A peptide derived from pathogenic bacterial flagellin, flg22, is sensed by the FLS2 receptor and also induces a phosphorylation change of AHA2 at Ser899 that coincides with apoplastic alkalinization (20, 21). An AHA2 S899D (Ser899 → Asp) mutant expressed in yeast demonstrated that this phosphomimetic mutation reduced growth relative to wild-type AHA2; thus, an increase in AHA2 phosphorylation at Ser899 after RALF treatment is predicted to down-regulate H+-ATPase function, providing a molecular explanation for the observed RALF-induced apoplastic alkalinization (22). As a check on specificity of the RALF-FERONIA interaction, we examined the flg22 sensitivity of the fer mutant as well as the RALF sensitivity of the fls2 mutant. The fer4 mutant was insensitive to RALF but not to flg22 peptide, and the fls2 mutant was insensitive to flg22 but not to RALF (fig. S15, A and B). We selected 17 other lines containing knockout mutations for receptor-like kinases and cell surface receptor–like proteins that are implicated in RALF signaling because they are co-regulated with RALF or are induced by RALF after 30 min of treatment (table S2). None of these other lines showed differences in RALF sensitivity of root elongation relative to the wild type (Fig. 2B), and thus we conclude that the fer4 response to RALF is specific.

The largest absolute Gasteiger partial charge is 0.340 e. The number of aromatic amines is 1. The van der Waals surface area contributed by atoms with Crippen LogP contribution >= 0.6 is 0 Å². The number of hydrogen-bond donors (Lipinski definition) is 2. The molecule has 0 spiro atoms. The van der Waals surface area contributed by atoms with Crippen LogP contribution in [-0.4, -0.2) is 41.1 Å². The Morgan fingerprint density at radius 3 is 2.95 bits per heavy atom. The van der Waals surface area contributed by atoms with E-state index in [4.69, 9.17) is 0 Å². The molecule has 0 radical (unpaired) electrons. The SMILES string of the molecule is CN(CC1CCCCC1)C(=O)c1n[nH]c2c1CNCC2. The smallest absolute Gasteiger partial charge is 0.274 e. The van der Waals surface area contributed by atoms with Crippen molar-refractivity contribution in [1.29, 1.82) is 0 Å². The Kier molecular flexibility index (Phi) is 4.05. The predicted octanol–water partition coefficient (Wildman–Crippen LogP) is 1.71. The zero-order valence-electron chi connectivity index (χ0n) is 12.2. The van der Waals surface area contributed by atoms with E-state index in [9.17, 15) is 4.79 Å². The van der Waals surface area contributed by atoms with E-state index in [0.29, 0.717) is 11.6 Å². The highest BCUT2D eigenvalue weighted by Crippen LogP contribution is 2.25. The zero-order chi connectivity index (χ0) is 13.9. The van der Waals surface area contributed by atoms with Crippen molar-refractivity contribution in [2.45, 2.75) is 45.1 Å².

The above observations suggest that FERONIA mediates RALF’s inhibitory effect on root elongation by inhibiting the activity of AHA2, which secretes protons into the apoplast (23). Our model predicts that the H+-ATPase activity is constitutively up-regulated in the fer4 mutant; consistent with this prediction, experimental measurements showed that fer4 mutants acidify the bathing media faster than the wild type (Fig. 3A). Moreover, in a root elongation assay in the presence of the inhibitory cation lithium, fer4 mutant roots were hypersensitive and growth was poorer than in wild-type roots (Fig. 3B). This response is a typical phenotype of mutant plants containing increased H+-ATPase activity and a hyperpolarized plasma membrane, which causes increased uptake of the inhibitory cation into the cytoplasm (24). The effect of increased H+-ATPase activity on root growth was examined by growing seedlings under blue light, which promotes root elongation (25). The roots of both fer4 and ralf loss-of-function mutants were longer than wild-type roots (Fig. 3C and fig. S16, A to D).

Fig. 3 Loss-of-function fer mutant exhibits the phenotype typical of plants with a higher plasma membrane H+-ATPase activity.

(A) Seedlings of fer4 mutant acidify bathing media faster than the wild type (n = 7 each). Error bars denote SEM. (B) The fer4 root growth is hypersensitive to lithium ion stress, consistent with a hyperactive pump and a deeper membrane potential. (C) The fer4 mutant shows longer root length. Seedlings were grown under blue light for 7 days.